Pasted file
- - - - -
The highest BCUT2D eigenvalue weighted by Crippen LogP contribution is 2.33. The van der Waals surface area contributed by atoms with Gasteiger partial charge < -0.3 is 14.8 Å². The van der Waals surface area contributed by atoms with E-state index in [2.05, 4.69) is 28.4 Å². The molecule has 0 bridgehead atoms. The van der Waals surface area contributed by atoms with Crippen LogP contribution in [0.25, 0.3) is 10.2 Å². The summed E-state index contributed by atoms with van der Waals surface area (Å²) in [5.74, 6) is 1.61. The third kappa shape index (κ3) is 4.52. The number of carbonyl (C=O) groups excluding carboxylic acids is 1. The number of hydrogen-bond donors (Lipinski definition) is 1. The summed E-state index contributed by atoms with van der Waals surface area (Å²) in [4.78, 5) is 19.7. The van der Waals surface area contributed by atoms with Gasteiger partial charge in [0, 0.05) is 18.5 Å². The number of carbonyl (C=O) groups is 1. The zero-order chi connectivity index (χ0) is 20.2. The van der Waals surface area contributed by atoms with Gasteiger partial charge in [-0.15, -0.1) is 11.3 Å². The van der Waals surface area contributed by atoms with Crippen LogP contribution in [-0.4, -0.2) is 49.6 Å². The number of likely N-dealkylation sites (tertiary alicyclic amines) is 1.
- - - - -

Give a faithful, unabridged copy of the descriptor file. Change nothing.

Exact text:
The highest BCUT2D eigenvalue weighted by Crippen LogP contribution is 2.33. The van der Waals surface area contributed by atoms with Gasteiger partial charge < -0.3 is 14.8 Å². The van der Waals surface area contributed by atoms with E-state index in [2.05, 4.69) is 28.4 Å². The molecule has 0 bridgehead atoms. The van der Waals surface area contributed by atoms with Crippen LogP contribution in [0.25, 0.3) is 10.2 Å². The summed E-state index contributed by atoms with van der Waals surface area (Å²) in [5.74, 6) is 1.61. The third kappa shape index (κ3) is 4.52. The number of carbonyl (C=O) groups excluding carboxylic acids is 1. The number of hydrogen-bond donors (Lipinski definition) is 1. The summed E-state index contributed by atoms with van der Waals surface area (Å²) in [4.78, 5) is 19.7. The van der Waals surface area contributed by atoms with Gasteiger partial charge in [0, 0.05) is 18.5 Å². The number of carbonyl (C=O) groups is 1. The zero-order chi connectivity index (χ0) is 20.2. The van der Waals surface area contributed by atoms with Gasteiger partial charge in [-0.15, -0.1) is 11.3 Å². The van der Waals surface area contributed by atoms with Crippen LogP contribution in [-0.4, -0.2) is 49.6 Å². The number of likely N-dealkylation sites (tertiary alicyclic amines) is 1.